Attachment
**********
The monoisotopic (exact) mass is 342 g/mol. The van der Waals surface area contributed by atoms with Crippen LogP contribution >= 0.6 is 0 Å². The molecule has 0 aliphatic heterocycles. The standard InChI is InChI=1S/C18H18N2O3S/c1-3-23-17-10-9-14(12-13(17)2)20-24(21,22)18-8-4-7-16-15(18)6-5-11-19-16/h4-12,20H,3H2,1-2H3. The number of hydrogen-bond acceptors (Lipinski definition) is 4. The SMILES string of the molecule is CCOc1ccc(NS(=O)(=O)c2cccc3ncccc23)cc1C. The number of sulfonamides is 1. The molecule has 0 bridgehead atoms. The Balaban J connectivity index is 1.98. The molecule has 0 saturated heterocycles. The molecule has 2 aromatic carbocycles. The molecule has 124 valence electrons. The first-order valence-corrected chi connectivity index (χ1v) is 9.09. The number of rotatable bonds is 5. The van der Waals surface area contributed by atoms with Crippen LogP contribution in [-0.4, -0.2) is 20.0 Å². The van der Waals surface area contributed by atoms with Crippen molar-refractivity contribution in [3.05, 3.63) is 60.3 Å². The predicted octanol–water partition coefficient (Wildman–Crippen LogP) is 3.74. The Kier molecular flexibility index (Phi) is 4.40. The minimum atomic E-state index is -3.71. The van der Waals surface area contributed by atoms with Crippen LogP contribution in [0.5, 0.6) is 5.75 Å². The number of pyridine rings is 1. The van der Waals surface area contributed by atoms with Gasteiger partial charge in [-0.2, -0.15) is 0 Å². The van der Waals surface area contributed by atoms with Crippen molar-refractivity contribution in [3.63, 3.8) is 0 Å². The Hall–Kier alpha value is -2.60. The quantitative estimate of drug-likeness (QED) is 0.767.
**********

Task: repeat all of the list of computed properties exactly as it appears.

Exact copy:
The monoisotopic (exact) mass is 342 g/mol. The van der Waals surface area contributed by atoms with Crippen LogP contribution >= 0.6 is 0 Å². The molecule has 0 aliphatic heterocycles. The standard InChI is InChI=1S/C18H18N2O3S/c1-3-23-17-10-9-14(12-13(17)2)20-24(21,22)18-8-4-7-16-15(18)6-5-11-19-16/h4-12,20H,3H2,1-2H3. The number of hydrogen-bond acceptors (Lipinski definition) is 4. The SMILES string of the molecule is CCOc1ccc(NS(=O)(=O)c2cccc3ncccc23)cc1C. The number of sulfonamides is 1. The molecule has 0 bridgehead atoms. The Balaban J connectivity index is 1.98. The molecule has 0 saturated heterocycles. The molecule has 2 aromatic carbocycles. The molecule has 124 valence electrons. The first-order valence-corrected chi connectivity index (χ1v) is 9.09. The number of rotatable bonds is 5. The van der Waals surface area contributed by atoms with Crippen LogP contribution in [-0.4, -0.2) is 20.0 Å². The van der Waals surface area contributed by atoms with Crippen molar-refractivity contribution in [3.05, 3.63) is 60.3 Å². The predicted octanol–water partition coefficient (Wildman–Crippen LogP) is 3.74. The Kier molecular flexibility index (Phi) is 4.40. The minimum atomic E-state index is -3.71. The van der Waals surface area contributed by atoms with Crippen LogP contribution in [0.5, 0.6) is 5.75 Å². The number of pyridine rings is 1. The van der Waals surface area contributed by atoms with Gasteiger partial charge in [-0.2, -0.15) is 0 Å². The van der Waals surface area contributed by atoms with Crippen molar-refractivity contribution in [3.63, 3.8) is 0 Å². The Hall–Kier alpha value is -2.60. The quantitative estimate of drug-likeness (QED) is 0.767.